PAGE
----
Sometimes a rejection can make you come back fighting. Sometimes it makes you stop, think, and change direction, in a way that is really positive. However, a knockback in your creative work can also be really painful. This blog post is about all of those things.
I had a tough time in January. I heard from my agent that some editors had passed on my YA novel. He was disappointed, but not as disappointed as me! It didn’t really help that they gave some positive feedback or that it was a ‘close call’. I just heard the resounding ‘No, thanks.’
If you’d asked me a few weeks ago if I’d be blogging about this, I’d have laughed in your face. However, now that I’ve scraped myself up off the floor and got back to writing the next novel, I thought I’d offer my best advice to anyone else in the same boat.
This is where I switch hats and bring in the positive techniques that I use in my coaching business.
ONE: It’s OK to feel sad
Rejections hurt. They bloody do. Especially when it’s about work you’ve toiled over for months or years, work that you love.
So have a cry / scream / shout. Admit it.
TWO: Go do something that makes you feel good
See friends who make you laugh. Talk it out. Watch a good film. Hang out with your kids / partner/ dog.
This is the bit where it stops hurting so much and you remember you’re more than just one piece of work.
THREE: Pick yourself up and be brave again
No one gets it right first time. Seriously. If we all stopped there, the world would be a poorer place.
This is where I recommend you go read the brilliant Brené Brown’s Daring Greatly. This book is inspiring on the importance of resilience and perseverance, about nurturing ‘engaged, tenacious people who expect to have to try and try again to get it right – people who are much more willing to get innovative and creative in their efforts.’ *
Being courageous and open to change means looking directly at the knockback. Is there any part of the critique that could be useful right now? Could this be the constructive feedback you need to spur you on to the next stage?
Or perhaps it just needs taking on the chin. When you get a flat ‘no’ or a ‘not right now’ or ‘not this kind of thing’, sometimes you just need to move on.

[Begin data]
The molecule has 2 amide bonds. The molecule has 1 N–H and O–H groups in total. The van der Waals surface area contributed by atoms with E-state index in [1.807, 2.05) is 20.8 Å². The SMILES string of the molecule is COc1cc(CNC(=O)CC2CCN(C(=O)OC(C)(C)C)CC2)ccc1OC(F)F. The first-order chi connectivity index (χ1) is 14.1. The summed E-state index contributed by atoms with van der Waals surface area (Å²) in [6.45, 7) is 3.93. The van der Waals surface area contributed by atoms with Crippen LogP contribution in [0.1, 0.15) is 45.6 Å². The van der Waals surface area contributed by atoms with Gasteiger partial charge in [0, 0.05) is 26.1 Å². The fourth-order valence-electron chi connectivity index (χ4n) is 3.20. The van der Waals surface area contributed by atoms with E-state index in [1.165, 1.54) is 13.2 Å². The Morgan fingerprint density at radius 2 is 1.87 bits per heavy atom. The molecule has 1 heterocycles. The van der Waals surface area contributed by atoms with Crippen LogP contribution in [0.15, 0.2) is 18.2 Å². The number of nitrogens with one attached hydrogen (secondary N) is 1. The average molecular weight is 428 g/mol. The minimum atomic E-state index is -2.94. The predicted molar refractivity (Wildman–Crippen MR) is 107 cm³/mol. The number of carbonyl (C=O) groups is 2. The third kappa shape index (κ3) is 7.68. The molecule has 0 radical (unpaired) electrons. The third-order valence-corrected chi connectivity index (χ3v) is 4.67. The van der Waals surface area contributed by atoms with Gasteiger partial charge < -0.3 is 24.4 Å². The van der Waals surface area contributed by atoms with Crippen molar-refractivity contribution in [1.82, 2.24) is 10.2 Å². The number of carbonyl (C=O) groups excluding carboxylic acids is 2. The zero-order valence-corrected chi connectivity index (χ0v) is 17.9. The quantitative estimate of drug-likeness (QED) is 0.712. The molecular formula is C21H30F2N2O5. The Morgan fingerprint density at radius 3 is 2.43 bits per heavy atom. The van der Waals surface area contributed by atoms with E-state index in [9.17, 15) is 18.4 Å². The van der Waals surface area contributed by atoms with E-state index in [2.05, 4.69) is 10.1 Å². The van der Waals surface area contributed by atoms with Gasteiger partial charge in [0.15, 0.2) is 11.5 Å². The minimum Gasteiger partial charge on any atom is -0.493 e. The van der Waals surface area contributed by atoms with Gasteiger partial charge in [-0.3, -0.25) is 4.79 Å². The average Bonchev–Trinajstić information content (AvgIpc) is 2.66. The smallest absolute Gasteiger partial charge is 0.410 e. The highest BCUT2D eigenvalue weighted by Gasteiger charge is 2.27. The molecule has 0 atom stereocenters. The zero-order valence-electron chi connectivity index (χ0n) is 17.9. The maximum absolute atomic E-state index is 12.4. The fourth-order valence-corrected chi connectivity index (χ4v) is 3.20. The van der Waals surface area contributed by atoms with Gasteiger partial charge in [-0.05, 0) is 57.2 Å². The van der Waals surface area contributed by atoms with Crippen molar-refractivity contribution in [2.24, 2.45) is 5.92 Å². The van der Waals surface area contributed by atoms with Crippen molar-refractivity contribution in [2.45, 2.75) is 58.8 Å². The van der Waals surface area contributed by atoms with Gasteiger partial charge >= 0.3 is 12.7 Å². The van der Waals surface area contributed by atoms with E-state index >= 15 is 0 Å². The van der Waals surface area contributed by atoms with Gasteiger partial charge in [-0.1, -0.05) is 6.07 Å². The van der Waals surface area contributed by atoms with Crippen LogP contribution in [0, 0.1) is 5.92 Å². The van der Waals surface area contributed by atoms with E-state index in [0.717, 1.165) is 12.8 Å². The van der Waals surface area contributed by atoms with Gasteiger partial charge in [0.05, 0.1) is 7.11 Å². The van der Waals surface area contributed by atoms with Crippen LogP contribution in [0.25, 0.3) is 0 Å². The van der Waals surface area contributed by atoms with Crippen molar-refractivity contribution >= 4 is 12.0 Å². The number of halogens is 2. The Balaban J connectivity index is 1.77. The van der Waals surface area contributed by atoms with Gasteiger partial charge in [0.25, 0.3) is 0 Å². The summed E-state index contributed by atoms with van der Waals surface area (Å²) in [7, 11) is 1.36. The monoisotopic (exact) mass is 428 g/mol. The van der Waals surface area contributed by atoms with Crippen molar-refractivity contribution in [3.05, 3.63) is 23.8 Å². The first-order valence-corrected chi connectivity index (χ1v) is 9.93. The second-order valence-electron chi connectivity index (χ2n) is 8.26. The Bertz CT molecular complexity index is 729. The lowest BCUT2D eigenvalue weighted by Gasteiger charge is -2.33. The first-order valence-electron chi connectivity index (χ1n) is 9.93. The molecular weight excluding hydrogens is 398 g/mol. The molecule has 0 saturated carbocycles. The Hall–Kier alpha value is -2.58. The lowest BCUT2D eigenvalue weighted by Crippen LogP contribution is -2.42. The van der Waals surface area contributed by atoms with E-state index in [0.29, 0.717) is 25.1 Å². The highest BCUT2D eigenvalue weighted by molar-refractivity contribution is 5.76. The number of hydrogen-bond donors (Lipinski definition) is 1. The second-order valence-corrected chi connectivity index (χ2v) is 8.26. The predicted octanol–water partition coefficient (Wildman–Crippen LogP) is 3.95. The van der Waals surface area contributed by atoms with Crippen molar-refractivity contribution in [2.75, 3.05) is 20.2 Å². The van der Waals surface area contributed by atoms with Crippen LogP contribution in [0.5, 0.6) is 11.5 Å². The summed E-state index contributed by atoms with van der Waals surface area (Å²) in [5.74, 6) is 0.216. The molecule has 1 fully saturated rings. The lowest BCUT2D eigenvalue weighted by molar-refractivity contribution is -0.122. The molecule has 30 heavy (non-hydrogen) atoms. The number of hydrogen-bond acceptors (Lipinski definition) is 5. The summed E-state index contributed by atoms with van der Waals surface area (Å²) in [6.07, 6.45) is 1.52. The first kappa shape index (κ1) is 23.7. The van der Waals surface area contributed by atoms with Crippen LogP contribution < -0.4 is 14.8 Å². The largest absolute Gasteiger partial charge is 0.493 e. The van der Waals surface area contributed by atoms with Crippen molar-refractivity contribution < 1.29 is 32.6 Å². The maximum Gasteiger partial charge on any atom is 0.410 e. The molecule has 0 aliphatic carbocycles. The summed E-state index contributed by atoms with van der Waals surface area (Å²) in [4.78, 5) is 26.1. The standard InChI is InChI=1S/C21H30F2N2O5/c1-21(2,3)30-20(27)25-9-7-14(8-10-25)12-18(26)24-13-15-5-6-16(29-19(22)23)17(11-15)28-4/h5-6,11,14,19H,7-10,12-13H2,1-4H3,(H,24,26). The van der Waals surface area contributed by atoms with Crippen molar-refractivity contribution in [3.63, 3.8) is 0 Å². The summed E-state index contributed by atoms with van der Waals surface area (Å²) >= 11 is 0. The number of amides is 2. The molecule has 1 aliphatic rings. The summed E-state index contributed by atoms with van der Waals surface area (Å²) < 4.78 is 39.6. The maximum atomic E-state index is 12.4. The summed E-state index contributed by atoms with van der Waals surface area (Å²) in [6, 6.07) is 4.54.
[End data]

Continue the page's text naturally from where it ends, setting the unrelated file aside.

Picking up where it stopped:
But it’s worth spending a little time working out the difference. If you get that awful squirmy feeling of recognition, you’ll know you need to look more closely at the critique and see if you agree with it.
FOUR: The plan
There needs to be a plan. What three small steps can you take to move on from this?
Make the steps positive and measurable – something you can tick off when you’ve done it.
Make them time-framed: by next Thursday I will have re-written that scene.
Make them realistic: I will submit this manuscript to the next agent on my list by next weekend.
FIVE: Get support
Find a friend or a mentor or a writing buddy who understands what this means. Talk it over with them and let them know ‘The Plan’. Check in with them when you’ve ticked off each item on your list. Being accountable to someone else means you’re more likely to stick to your plan.
The other thing I’ve realised is that this process doesn’t happen neatly or chronologically – you can flick between all these stages for a while.
Now, I just need to get on with taking my own advice. Wish me luck?
*Brené Brown, Daring Greatly: How the Courage to Be Vulnerable Transforms the Way We Live, Love, Parent and Lead, Gotham Books, Penguin New York 2012
Photo of baby crying from http://www.flickr.com/photos/rats and used with kind permission of the photographer